What if we alter this resolver behaviour and push the workload of assembling the validation material to the server side of DNS? What would happen if we could use a slightly different flag to DNSEC OK? What if we had a ENDS0 DNSSEC Chained Response flag in a query that would request a RFC 7901 Chained response? It would be a useful setting if the client was using a TCP or QUIC transport, and would be ideal in the context of a server assembling DNS data to serve over Resolverless DNS. This approach pushes the overheads of collecting DNSSEC validation data back towards the server of the data rather than loading the client with additional delay through the imposition of additional DNS queries.
Why is Resolverless DNS Interesting?
Perhaps a small excursion into the changing nature of the economics of the Internet is useful at this stage to some of this into a larger context.
The “value” within the Internet is concentrated in the area of provision of content and services. The application layer appears to be the predominate generator of value. This gain in value appears to have occurred at the cost of the lower protocol layers of access and common infrastructure. Common infrastructure provision, including the DNS, is stabilising as a commodity-based activity that is resisting taking on incremental costs of further innovation. The pressures here are pressures to achieve further efficiencies and there is a pressure to achieve economies of scale by centralising service provision in infrastructure in fewer entities. The incentives to invest in further innovation lie at the application and service layers.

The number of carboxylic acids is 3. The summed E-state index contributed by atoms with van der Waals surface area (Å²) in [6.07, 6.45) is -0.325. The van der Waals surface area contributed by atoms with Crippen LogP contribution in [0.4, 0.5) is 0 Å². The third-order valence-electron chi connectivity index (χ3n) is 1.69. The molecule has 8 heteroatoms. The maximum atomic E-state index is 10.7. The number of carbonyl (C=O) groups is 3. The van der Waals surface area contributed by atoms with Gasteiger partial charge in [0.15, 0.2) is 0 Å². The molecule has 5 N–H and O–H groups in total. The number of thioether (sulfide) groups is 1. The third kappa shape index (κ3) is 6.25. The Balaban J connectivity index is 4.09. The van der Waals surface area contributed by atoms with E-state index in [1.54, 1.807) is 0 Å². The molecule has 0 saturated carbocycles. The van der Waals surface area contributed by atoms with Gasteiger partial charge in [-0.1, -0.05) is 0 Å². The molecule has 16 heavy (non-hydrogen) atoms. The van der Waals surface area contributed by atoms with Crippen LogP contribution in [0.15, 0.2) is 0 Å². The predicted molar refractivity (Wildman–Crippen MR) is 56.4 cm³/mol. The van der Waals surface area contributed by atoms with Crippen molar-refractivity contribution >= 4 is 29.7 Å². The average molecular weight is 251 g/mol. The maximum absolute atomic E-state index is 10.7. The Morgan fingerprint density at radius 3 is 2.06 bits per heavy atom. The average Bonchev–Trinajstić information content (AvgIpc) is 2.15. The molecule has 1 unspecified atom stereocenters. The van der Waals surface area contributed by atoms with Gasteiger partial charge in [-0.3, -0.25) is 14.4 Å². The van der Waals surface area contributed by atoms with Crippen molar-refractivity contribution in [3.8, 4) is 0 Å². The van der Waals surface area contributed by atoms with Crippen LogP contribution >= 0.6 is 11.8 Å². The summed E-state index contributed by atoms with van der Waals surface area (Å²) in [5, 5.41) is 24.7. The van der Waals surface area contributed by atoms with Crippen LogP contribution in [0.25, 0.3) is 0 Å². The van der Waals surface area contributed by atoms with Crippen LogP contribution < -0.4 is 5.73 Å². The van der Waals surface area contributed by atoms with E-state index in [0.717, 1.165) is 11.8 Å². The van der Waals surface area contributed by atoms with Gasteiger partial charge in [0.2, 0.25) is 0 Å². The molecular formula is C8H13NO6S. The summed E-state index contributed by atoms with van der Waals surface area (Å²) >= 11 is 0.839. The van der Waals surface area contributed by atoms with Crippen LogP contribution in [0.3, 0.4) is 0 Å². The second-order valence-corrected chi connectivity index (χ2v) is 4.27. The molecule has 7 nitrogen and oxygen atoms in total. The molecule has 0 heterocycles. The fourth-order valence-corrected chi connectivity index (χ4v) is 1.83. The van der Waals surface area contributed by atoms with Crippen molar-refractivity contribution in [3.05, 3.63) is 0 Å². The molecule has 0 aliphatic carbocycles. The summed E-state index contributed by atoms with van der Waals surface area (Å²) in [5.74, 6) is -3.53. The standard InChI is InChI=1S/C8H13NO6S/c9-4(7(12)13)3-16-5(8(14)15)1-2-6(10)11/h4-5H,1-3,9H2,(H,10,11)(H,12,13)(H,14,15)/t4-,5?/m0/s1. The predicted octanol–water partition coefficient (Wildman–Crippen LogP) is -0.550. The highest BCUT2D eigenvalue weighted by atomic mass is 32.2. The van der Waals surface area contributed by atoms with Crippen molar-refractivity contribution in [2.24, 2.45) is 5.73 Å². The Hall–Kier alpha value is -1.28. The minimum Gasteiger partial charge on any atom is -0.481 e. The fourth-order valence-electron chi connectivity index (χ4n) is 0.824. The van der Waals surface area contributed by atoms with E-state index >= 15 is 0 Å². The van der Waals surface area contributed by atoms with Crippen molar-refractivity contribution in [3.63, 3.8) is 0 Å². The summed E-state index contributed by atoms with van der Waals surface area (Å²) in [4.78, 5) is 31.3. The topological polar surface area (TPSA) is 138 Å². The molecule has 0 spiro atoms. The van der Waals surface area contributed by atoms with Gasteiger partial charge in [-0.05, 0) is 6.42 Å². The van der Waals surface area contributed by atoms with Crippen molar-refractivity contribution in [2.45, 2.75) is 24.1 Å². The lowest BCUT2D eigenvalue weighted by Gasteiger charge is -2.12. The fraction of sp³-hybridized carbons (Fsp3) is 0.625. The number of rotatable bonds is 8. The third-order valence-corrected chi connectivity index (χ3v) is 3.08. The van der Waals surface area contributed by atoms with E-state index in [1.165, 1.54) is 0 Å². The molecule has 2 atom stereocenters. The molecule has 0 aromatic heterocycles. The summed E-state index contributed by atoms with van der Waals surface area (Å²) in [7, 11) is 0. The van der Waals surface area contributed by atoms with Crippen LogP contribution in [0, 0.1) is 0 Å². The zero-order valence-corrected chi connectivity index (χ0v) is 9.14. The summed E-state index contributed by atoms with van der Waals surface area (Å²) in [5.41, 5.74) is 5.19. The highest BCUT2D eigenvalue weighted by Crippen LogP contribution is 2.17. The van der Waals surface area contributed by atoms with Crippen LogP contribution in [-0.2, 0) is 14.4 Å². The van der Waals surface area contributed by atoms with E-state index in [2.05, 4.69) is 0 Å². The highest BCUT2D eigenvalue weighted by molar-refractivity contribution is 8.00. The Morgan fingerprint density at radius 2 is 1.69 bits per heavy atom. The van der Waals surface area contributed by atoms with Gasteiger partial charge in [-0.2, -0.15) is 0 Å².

Resolverless DNS plays directly into this scenario. Resolverless DNS is not a change in the common infrastructure of the DNS itself. It’s a change in the way applications can use the DNS to increase the level of control applications have over the user experience with the application. From this perspective, it appears to be a natural fit for applications.
We have spent a huge amount of effort over the last decade trying to make the Internet faster and more robust:
- We’ve been deploying CDNs to replicate content and services and bring them closer to users.
- We’ve been deploying non-blocking transport protocols (such as QUIC) to exploit parallelism.
- We’ve been tuning TCP and network behaviour to create more efficient and faster network transactions.
- We’ve been packing more information in the DNS to make service startup faster (SVC and HTTPS records).
Yet the DNS is dragging its feet in all this. The DNS remains a source of:
- time penalties,
- privacy leakage, and
obscure modes of failure.
Resolverless DNS won’t fix all of the DNS all at once. That was never going to be possible! But it can hand a significant amount of control over application and service quality back to HTTPS-based applications and services It can be engineered to be a whole lot faster than classic DNS! It can obscure the end client from the resolver-based DNS infrastructure. It can constrain the potential for failures. For those reasons it’s a very interesting step in the potential evolution of the DNS.